As a young Cub Scout, I became interested in invasive plant removal while volunteering to remove garlic mustard with Ms. Holtz and English ivy with Reston Association. My Pack 1530 earned the Hornaday Unit Award. Over the years, I learned more about the BSA Hornaday Award and became interested in one day managing my own project.
As soon as I graduated to BSA and joined Troop 987 in George Mason District, I started working on the required Hornaday merit badges and learned even more about conservation. When I talked to Ms. Sara Holtz about a project in April 2019, she suggested a site in Fairfax County Park Authority Difficult Run Stream Valley Park. I surveyed the site together with Ms. Holtz and Ms. Gloria Medina from the Fairfax County Invasive Management Area (IMA) Program. The area was almost entirely covered in pachysandra and vinca vine intermixed with many other invasive plants (e.g., Japanese stiltgrass, leatherleaf mahonia, Japanese maple, garlic mustard). This area slopes down to a stream, and I noted the overturned trees and eroded stream banks. However, small clusters of native plants peeked through this dense covering. I set a goal of removing the entire area of invasive plants to stop the plants from spreading, to prevent seeds from entering the watershed, to minimize erosion, and to grant native plants space to grow and spread. Native plants increase biodiversity by providing habitat and food to a variety of wildlife, insects and birds that the surrounding community can enjoy viewing.
The first step was to assess the site. I used the iNaturalist app to draw boundaries and started photographing plants that I didn’t recognize. I invited a personal acquaintance, Ms. Leah Oliver, a senior research botanist with NatureServe to help me identify native plants and a strategy for removing the invasive plants. In the Fall of 2019, volunteers spent three afternoons pulling invasive plants. I met with the local native plant nursery Earth Sangha to identify native plants that would flourish on the site, and volunteers planted native plants provided by IMA on two weekends at the end of October 2019. In addition, I went door to door distributing flyers to local residents alerting them to my project and asking them to refrain from planting invasive plants. I also posted signage at the site as well as shared information at BSA troop meetings, on social media, with neighborhood associations, and published a blog article with Fairfax County Park Authority.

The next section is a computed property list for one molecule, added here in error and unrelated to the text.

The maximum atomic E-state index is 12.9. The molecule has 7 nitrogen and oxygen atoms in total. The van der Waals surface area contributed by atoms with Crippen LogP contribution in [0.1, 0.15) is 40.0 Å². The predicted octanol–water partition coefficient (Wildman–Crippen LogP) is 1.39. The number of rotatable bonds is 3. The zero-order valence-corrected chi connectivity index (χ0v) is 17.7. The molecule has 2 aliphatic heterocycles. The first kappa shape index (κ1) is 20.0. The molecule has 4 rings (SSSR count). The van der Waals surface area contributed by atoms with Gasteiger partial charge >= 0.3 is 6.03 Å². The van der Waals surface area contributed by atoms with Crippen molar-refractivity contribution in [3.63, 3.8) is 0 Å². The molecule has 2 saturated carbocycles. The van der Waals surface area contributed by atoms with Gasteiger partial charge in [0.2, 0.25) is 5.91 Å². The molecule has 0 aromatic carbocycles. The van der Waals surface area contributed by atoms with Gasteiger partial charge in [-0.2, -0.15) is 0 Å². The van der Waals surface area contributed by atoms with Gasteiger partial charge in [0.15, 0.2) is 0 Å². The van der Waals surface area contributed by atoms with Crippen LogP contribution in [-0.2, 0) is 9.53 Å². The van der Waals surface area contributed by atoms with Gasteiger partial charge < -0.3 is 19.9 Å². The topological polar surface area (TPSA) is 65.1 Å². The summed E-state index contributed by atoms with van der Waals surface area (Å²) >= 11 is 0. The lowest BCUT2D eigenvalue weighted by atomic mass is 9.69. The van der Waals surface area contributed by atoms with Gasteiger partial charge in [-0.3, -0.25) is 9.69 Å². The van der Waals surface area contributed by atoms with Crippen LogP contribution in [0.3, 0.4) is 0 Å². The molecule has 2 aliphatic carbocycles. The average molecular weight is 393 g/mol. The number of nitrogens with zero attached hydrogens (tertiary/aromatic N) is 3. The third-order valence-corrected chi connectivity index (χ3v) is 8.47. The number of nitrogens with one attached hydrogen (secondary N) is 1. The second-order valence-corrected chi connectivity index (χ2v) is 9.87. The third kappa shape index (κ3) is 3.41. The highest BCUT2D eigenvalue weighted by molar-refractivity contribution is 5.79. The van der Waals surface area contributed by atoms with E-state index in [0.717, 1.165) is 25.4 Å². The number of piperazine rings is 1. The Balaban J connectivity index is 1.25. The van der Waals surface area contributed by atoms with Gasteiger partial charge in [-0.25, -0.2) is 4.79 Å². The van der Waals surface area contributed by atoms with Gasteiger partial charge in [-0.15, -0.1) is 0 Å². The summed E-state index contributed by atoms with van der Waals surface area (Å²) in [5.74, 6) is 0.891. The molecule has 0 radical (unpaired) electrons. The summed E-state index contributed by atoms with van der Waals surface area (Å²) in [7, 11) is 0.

The COVID pandemic forced me to cancel my Spring 2020 pulls. By July I was able to resume and had a small group of volunteers pull invasive plants that had sprung up since the previous fall. I organized another pull in September 2020 and had enough volunteers that we were able to expand the original site. At this point, I asked Ms. Medina to help me identify the remaining invasive plants on the original site and used spray paint to mark them. I had a final pull on October 3, 2020 to remove these larger shrubs and trees. On October 17, 2020 I concluded by project by replanting the site with native trees and plants.
Over the 18 months, I had 164 volunteers remove 124 bags of invasive plants and 170 native plants were planted. My best estimate is 417.5 hours were spent on this project. Over 4000 citizens were educated about the importance of removing invasive plants and using native plants through my outreach efforts which included talking to volunteers on site, canvassing the neighborhood, speaking at BSA troop meetings, posting on social media and Nextdoor, writing a blog for Scouter’s digest, and publishing a blog article with Fairfax County Park Authority and an article in Vienna Connections newspaper.
Note: Effective immediately, the Boy Scouts of America is transitioning conservation recognition to the new BSA Distinguished Conservation Service Award. Read here for more information.